1,100 HP Turbo C5 Corvette Is Somebody’s Idea of a Budget Build, Runs the Streets

When most people think of a budget build, easily quantifiable aspects, such as the powaaah, will stay within certain limits—have you ever heard somebody labeling a C5 Corvette that can deliver 1,100 horsepower as a budget build? Well, you’re about to.

The ‘Vette in question is a 1998 base model that’s been gifted with an LQ4 6.0L V8, an 80 mm T6 turbo, and the mandatory forged internals, along with many other bits, with the thing delivering the four-figure output mentioned in the intro.

As you can imagine, this thing easily dominates other machines on the road, while still being streetable enough to allow its driver to take his kids out for those priceless joyrides.

And while many enthusiasts spend decades dreaming of owning such a ride, once we get to examine this driver’s profile, the way he sees the C5 becomes easy to explain.

Named Walid, the aficionado owns a Maryland-based shop dubbed Carrera Performance. And when you handle builds for other people and get to take part in racing events, it’s impossible not to lust for those four-figure big bois that run 6s quarter-miles, among others.

Or, if you’d prefer the street side of things, the current configuration of the Corvette, which involves a T56 6-speed manual that’s been built in-house with carbon synchros, while still packing leaf spring suspension at the back, means this machine will go through drivelines like crazy when tasked with brutal standing starts.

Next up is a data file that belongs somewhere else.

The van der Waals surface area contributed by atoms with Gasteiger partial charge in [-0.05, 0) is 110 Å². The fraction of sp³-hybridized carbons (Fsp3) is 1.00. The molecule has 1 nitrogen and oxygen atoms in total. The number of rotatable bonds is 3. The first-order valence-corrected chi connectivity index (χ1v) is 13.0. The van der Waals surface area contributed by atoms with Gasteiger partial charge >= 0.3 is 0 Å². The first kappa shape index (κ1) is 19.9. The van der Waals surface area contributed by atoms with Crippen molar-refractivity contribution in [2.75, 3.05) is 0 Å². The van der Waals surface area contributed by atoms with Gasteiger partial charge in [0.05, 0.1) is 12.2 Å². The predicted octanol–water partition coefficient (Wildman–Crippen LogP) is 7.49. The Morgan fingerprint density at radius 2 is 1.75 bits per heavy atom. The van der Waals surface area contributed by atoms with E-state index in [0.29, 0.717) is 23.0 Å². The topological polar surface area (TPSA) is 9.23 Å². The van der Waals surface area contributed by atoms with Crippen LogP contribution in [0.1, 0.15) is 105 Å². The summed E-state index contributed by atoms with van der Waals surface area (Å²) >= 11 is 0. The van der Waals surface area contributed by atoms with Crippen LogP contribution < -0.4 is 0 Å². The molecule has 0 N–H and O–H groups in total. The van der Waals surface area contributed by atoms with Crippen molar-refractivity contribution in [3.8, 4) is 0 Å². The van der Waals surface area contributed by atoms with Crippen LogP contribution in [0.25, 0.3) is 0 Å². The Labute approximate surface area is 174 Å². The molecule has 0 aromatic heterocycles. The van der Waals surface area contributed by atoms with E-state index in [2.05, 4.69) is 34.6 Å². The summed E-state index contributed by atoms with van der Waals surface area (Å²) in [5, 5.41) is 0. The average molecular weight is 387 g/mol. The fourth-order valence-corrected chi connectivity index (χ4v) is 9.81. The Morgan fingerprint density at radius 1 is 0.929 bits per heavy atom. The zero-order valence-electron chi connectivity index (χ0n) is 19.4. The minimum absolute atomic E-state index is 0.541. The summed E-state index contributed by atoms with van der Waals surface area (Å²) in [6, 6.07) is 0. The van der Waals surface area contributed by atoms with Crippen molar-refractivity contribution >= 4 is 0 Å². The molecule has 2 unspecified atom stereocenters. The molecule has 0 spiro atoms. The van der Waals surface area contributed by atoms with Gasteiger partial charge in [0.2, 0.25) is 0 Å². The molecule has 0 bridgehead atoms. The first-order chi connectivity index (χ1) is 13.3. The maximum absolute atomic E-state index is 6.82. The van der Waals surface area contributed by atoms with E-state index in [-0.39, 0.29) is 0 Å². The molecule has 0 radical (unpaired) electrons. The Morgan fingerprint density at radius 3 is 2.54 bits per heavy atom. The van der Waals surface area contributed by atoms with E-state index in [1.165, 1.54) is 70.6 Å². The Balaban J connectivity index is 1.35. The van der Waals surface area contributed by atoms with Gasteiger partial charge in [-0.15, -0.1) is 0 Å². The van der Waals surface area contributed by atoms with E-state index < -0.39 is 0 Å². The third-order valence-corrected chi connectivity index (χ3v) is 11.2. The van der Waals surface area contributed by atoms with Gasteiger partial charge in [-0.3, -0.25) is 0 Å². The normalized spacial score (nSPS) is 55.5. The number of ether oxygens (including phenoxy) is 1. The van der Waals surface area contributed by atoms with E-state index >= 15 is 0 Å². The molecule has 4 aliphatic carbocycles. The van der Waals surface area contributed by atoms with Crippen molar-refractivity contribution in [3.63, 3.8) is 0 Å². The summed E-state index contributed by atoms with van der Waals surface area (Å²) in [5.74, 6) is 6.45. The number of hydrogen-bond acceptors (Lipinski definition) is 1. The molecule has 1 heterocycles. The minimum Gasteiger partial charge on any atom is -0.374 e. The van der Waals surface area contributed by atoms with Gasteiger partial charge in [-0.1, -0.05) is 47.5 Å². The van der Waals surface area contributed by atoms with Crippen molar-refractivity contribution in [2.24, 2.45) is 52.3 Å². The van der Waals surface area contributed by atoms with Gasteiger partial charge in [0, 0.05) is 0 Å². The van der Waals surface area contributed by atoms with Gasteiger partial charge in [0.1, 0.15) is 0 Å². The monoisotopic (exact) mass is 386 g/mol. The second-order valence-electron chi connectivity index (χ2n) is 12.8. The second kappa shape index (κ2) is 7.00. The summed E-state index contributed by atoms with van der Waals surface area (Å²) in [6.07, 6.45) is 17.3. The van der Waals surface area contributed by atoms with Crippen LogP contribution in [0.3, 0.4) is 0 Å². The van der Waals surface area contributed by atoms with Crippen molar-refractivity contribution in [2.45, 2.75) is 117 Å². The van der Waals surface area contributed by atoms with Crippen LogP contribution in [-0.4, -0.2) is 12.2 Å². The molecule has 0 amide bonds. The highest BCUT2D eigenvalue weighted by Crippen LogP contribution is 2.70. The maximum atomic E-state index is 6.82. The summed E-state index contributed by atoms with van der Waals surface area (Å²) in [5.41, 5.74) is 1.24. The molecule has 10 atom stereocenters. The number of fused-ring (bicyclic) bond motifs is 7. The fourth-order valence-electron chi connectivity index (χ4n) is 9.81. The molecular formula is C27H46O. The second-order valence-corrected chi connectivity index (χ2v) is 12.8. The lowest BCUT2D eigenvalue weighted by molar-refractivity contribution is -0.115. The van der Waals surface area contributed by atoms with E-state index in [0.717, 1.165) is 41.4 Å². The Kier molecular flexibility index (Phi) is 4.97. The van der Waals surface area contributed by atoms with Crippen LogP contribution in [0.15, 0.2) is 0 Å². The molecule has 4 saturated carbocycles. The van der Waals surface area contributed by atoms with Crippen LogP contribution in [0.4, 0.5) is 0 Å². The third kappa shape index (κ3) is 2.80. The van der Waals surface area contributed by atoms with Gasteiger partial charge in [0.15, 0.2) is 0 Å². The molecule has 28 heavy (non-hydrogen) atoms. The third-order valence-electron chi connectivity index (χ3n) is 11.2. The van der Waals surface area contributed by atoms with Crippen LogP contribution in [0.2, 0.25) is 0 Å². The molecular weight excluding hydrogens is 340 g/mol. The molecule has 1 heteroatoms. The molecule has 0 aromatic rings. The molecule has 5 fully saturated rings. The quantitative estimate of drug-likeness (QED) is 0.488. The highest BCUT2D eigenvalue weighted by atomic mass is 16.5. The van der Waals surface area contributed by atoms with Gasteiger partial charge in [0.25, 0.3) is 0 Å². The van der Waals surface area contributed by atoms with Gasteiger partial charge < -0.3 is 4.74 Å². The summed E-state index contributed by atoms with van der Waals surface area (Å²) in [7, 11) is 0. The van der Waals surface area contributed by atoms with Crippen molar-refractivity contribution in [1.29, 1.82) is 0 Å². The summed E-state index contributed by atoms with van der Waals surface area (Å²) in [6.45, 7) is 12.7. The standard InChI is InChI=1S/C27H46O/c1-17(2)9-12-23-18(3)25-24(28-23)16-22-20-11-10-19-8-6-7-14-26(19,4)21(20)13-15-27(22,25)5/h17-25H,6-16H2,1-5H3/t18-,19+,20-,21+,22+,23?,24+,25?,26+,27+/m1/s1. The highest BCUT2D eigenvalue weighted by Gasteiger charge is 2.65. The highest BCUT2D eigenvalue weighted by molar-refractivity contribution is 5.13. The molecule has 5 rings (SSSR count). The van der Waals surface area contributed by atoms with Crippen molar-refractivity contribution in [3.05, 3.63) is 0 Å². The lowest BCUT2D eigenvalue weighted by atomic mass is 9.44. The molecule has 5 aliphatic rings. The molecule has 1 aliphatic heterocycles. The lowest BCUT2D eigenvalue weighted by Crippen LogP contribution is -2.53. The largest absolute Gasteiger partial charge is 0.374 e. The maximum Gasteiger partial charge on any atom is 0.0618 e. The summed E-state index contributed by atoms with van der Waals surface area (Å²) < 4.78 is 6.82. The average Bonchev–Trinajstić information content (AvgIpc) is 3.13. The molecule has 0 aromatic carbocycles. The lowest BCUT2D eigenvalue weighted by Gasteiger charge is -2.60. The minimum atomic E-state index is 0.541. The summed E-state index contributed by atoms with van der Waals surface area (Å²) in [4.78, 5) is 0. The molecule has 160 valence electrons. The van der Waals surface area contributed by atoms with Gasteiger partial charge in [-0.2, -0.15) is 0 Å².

Oh, and those massive Mickey Thompson tires, held in place by 15-inch beadlock wheels supplied by Weld, are the result of going through basically most rubber options on the market, but the overall setup still won’t hook up at 1,100 hp, which is why this Chevy gets driven at around 900 hp most of the time.

The LS Swap is basically the holy grail of budget builds and it doesn’t have to be a GM car

It’s no secret that the interior of the C5 is not among its strong points and, even though the bucket seats, the digital display of the Holley Terminator X standalone ECU, and the custom steering wheel remind one that this is no stock cookie, they can’t compensate for the said aspect.

We could go on for quite a while, but we’re already down a route that makes this C5 ‘Vette look like less than the absolute monster it is—we’d guess that all the mods brought the customization budget to somewhere between $20,000 and $30,000, but we’re not quite sure.

And what’s the point in that, when the Chevy can deliver so many thrills? Speaking of which, the piece of footage below (camera tip to That Racing Channel) shows the slab of America, with its sleepy eye LED headlights, doing what it does best, namely bringing a smile on everybody’s face.

As Walid explains in the clip, the piggy bank should be afraid of this build, since the C5 is expected to trade in some of its drivability for some hardware that should allow it to become an 8s quarter-mile monster next year.



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